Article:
The answer to Washington's questions about how the military can better respond to sexual assault may lie in Ottawa and Jerusalem and the other capitals of key U.S. allies, which have already done what some lawmakers here want to do -- remove the sexual assault reporting system from the chain of command.
Right now, it's up to a suspect's commander whether or not to press charges for sexual assault or any other crime. Military prosecutors advise commanders, but don't have the final say. And if a court-martial finds the suspect guilty, the commander has the power to overturn that decision, as Air Force Lt. Gen. Craig Franklin did last year after a lieutenant colonel under his command at a U.S. base in Italy was convicted of aggravated sexual assault and sentenced to a year in prison.
A bill introduced by New York Democratic Sen. Kirsten Gillibrand and others would remove prosecution of all crimes punishable by a year or more in prison from the chain of command, except for those that are uniquely military in nature, like being AWOL, and allow trained prosecutors to take the lead. The change would make victims more comfortable reporting crimes, proponents say, and make the process more independent and fair, eliminating the favoritism and willful blindness that are too often a problem in the current system.
The military has balked at the change, warning yesterday in a Senate hearing that undermining officers' authority would actually make the problem worse, since "victims need to know that their commander holds offenders accountable, not some unknown third-party prosecutor," as Army Chief of Staff Ray Odierno said.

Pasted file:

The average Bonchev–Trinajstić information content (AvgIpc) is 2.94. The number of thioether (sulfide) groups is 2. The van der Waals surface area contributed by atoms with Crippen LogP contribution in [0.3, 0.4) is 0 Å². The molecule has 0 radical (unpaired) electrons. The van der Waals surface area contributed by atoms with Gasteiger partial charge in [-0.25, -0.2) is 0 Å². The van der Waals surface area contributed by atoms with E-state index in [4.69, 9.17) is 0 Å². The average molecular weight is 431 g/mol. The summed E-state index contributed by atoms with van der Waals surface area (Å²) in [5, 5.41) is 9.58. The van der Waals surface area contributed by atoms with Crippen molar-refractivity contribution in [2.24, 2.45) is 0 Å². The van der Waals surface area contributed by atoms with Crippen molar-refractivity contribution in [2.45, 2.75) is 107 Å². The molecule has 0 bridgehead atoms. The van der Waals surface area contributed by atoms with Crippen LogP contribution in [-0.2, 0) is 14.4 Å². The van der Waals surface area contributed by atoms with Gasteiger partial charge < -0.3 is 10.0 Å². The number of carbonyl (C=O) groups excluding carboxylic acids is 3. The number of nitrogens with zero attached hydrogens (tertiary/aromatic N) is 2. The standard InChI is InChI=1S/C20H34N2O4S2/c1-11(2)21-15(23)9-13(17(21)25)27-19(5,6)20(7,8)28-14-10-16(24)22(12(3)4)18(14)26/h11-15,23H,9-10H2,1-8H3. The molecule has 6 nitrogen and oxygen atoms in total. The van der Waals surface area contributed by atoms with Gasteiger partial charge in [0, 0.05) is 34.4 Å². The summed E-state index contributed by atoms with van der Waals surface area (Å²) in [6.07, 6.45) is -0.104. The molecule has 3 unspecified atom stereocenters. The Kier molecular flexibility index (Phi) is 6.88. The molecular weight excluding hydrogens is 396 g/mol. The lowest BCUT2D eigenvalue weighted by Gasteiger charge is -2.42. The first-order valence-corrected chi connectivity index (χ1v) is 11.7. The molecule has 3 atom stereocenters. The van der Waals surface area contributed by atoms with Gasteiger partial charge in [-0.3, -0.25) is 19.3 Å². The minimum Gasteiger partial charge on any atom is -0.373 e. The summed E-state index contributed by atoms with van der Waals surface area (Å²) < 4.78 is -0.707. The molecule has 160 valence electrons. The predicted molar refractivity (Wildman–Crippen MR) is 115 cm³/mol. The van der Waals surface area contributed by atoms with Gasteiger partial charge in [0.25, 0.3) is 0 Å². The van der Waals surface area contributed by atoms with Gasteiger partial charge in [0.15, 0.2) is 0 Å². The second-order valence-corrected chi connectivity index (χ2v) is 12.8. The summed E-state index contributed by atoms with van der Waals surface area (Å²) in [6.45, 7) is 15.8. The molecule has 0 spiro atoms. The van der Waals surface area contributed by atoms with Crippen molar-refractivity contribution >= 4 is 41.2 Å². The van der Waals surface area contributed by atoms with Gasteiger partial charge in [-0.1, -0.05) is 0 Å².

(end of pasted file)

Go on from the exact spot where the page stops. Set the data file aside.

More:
But everyone agrees the current system isn't working, and Gillibrand and her co-sponsors note that many allied militaries, including Britain, Canada, Israel, Germany, Norway and Australia, have already implemented similar programs without major problems. Outside advocacy groups, meanwhile, warn that "the U.S. has fallen behind" other counties and could "learn from our allies."
Greg Jacob, a former Marine and the policy director at the Service Women’s Action Network, said he sees little merit in the brass's warnings about possible discipline problems if commanders lose their convening powers. "It's clear the military is afraid of losing this authority and they're trying to provide rationales for keeping it that are inconsistent with the reality of the criminal justice system," he told Salon.
"These other countries have been successful, they've had successful transitions, and we fight right along with them. If this is so detrimental to good order and discipline, why do we trust our allies to be on the battlefield next to us?" he added.